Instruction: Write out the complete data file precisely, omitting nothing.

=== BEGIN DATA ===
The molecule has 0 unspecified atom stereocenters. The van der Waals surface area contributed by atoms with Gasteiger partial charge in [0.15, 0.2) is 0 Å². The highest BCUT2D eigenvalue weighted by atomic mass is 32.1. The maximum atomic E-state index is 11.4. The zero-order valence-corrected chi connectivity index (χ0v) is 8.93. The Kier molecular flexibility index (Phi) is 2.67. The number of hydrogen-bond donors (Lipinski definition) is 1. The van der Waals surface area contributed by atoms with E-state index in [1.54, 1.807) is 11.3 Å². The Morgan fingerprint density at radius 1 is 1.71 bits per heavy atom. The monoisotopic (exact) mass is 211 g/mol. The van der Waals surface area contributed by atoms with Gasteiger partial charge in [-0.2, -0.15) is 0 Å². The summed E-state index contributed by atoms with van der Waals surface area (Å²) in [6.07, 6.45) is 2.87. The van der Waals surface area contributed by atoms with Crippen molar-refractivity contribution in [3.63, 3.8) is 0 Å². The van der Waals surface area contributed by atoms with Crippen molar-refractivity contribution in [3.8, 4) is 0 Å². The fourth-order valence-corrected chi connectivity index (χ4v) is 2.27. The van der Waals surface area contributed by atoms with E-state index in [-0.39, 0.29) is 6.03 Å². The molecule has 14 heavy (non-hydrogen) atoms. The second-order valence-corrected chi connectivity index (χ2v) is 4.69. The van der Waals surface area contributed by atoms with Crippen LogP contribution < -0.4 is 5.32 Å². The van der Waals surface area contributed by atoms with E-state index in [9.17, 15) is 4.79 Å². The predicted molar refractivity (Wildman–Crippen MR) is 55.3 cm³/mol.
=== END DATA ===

The molecule has 0 unspecified atom stereocenters. The van der Waals surface area contributed by atoms with Gasteiger partial charge in [0.15, 0.2) is 0 Å². The highest BCUT2D eigenvalue weighted by atomic mass is 32.1. The maximum atomic E-state index is 11.4. The zero-order valence-corrected chi connectivity index (χ0v) is 8.93. The Kier molecular flexibility index (Phi) is 2.67. The number of hydrogen-bond donors (Lipinski definition) is 1. The van der Waals surface area contributed by atoms with E-state index in [1.54, 1.807) is 11.3 Å². The Morgan fingerprint density at radius 1 is 1.71 bits per heavy atom. The monoisotopic (exact) mass is 211 g/mol. The van der Waals surface area contributed by atoms with Gasteiger partial charge in [-0.2, -0.15) is 0 Å². The summed E-state index contributed by atoms with van der Waals surface area (Å²) in [6.07, 6.45) is 2.87. The van der Waals surface area contributed by atoms with Crippen molar-refractivity contribution in [3.63, 3.8) is 0 Å². The van der Waals surface area contributed by atoms with Crippen molar-refractivity contribution in [3.8, 4) is 0 Å². The fourth-order valence-corrected chi connectivity index (χ4v) is 2.27. The van der Waals surface area contributed by atoms with E-state index in [-0.39, 0.29) is 6.03 Å². The molecule has 14 heavy (non-hydrogen) atoms. The second-order valence-corrected chi connectivity index (χ2v) is 4.69. The van der Waals surface area contributed by atoms with Crippen LogP contribution < -0.4 is 5.32 Å². The van der Waals surface area contributed by atoms with E-state index in [9.17, 15) is 4.79 Å². The predicted molar refractivity (Wildman–Crippen MR) is 55.3 cm³/mol.